Tomorrow Will Be Different by Sarah McBride
Sarah McBride's powerful memoir Tomorrow Will Be Different is made all the more impactful by listening to the author narrate her own story. In this audiobook, McBride, an activist and the national press secretary for the Human Rights Campaign, is captivating as she shares her personal experience with gender identity.
Educated by Tara Westover
In this buzzed-about memoir (recommended by Barrack Obama), a woman recounts her experience of being raised in a survivalist family in Idaho and diverting from her upbringing in order to seek an education.
I'll Be Gone in the Dark by Michelle McNamara
In this audiobook, journalist Michelle McNamara's gripping investigation into the Golden State Killer, a serial rapist turned murderer who terrorized California in the '70s and '80s, is bookended by a forward read by best-selling author Gillian Flynn and an afterword read by McNamara's husband, Patton Oswalt.
Everything’s Trash, but It’s Okay by Phoebe Robinson
In Everything's Trash, but It's Okay, Phoebe Robinson, co-host of the hit podcast 2 Dope Queens, narrates her latest collection of essays on the topic of feminism. Her candid opinions and personal anecdotes will have you laughing out loud (and perhaps cringing a bit too).
The Recovering: Intoxication and Its Aftermath by Leslie Jamison
Leslie Jamison delves into the topic of addiction in her genre-defining book The Recovering. Part memoir, part cultural history, part literary criticism, the book shares Jamison's personal experience with addiction, as well as stories from Jean Rhys, Billie Holiday, and George Cain, in order to present a fascinating look at the recovery movement.
The Sun Does Shine by Anthony Ray Hinton
In this audiobook, Kevin R. Free narrates the harrowing memoir pennded by Anthony Ray Hinton, a man wrongfully convicted at the age of 29 who spent 27 years in prison on Death Row for a crime he did not commit—and yet, he didn't despair.
Girl, Wash Your Face by Rachel Hollis
File this audiobook under refreshing self-help books that expose the misconceptions of having it all figured out. The utterly hilarious Hollis narrates her motivating New York Times bestseller, giving listeners a glimpse into her own messy life to inspire us all to get real.
Is Everyone Hanging Out Without Me? by Mindy Kaling
In this audiobook, Mindy Kaling narrates her hilarious and relatable memoir about her life, from growing up as a daughter of immigrants, to cementing her place as one of the best comedians of our time.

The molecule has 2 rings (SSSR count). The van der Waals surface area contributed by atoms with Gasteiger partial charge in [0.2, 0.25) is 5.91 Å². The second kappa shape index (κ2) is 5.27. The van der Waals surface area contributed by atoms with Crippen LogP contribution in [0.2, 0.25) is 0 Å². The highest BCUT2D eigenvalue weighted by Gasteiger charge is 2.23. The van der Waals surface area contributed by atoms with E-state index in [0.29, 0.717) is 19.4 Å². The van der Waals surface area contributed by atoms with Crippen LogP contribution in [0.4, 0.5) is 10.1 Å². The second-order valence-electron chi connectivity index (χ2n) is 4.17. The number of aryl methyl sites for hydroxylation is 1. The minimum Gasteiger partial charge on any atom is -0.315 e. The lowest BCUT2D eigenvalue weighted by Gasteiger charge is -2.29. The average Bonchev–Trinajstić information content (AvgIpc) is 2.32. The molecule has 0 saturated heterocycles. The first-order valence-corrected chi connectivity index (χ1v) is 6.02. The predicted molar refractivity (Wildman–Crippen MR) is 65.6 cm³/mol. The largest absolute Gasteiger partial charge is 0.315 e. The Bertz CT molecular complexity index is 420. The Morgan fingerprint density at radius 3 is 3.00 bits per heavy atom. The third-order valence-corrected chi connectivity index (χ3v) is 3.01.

Me Talk Pretty One Day by David Sedaris
The hilarious and insightful David Sedaris narrates his memoir, Me Talk Pretty One Day, and talks about his attempts to learn French, performs a surprisingly great Billie Holiday impression, and discusses his childhood.
Mindhunter by John Douglas and Mark Olshaker
Mindhunter offers a behind-the-scenes look into John E. Douglas's 25-year career in the FBI Investigative Support Unit. The detective, known for using psychological profiling to get into the minds of serial killers and criminals, was also the subject of the Netflix original series by the same name.
Blue Nights by Joan Didion
Blue Nights is a memoir about loss, maternal love, memory, and grief. Like all of Joan Didion's work, she has a way of getting straight to the heart of things and bringing you there with her. She wrote this one after her daughter, Quintana Roo, passed away a year after she lost her husband.
True Crime Addict by James Renner
Written and narrated by James Renner, True Crime Addict is a memoir in which Renner chronicles his obsessive investigation into the mysterious disappearance of Maura Murray, a college student who went missing after a car crash in rural New Hampshire in 2004, and the ramifications that the fixation has had on his life.
Bluets by Maggie Nelson
Written in a list of personal anecdotes, philosophical theories, random musings, and cultural references all about the color blue, this book defies categorization. Inventive in form and emotionally moving, Maggie Nelson knows how to reach her readers and get them to think and feel with more depth.
Lost Girls by Robert Kolker
In this true crime audiobook, narrator Sean Pratt recounts award-winning journalist Robert Kolker's reporting on the search for a serial killer who's still at large on Long Island. Lost Girls boasts unsolved murder and internet prostitution, but don't mistake it for a fictional thriller—it's a true story.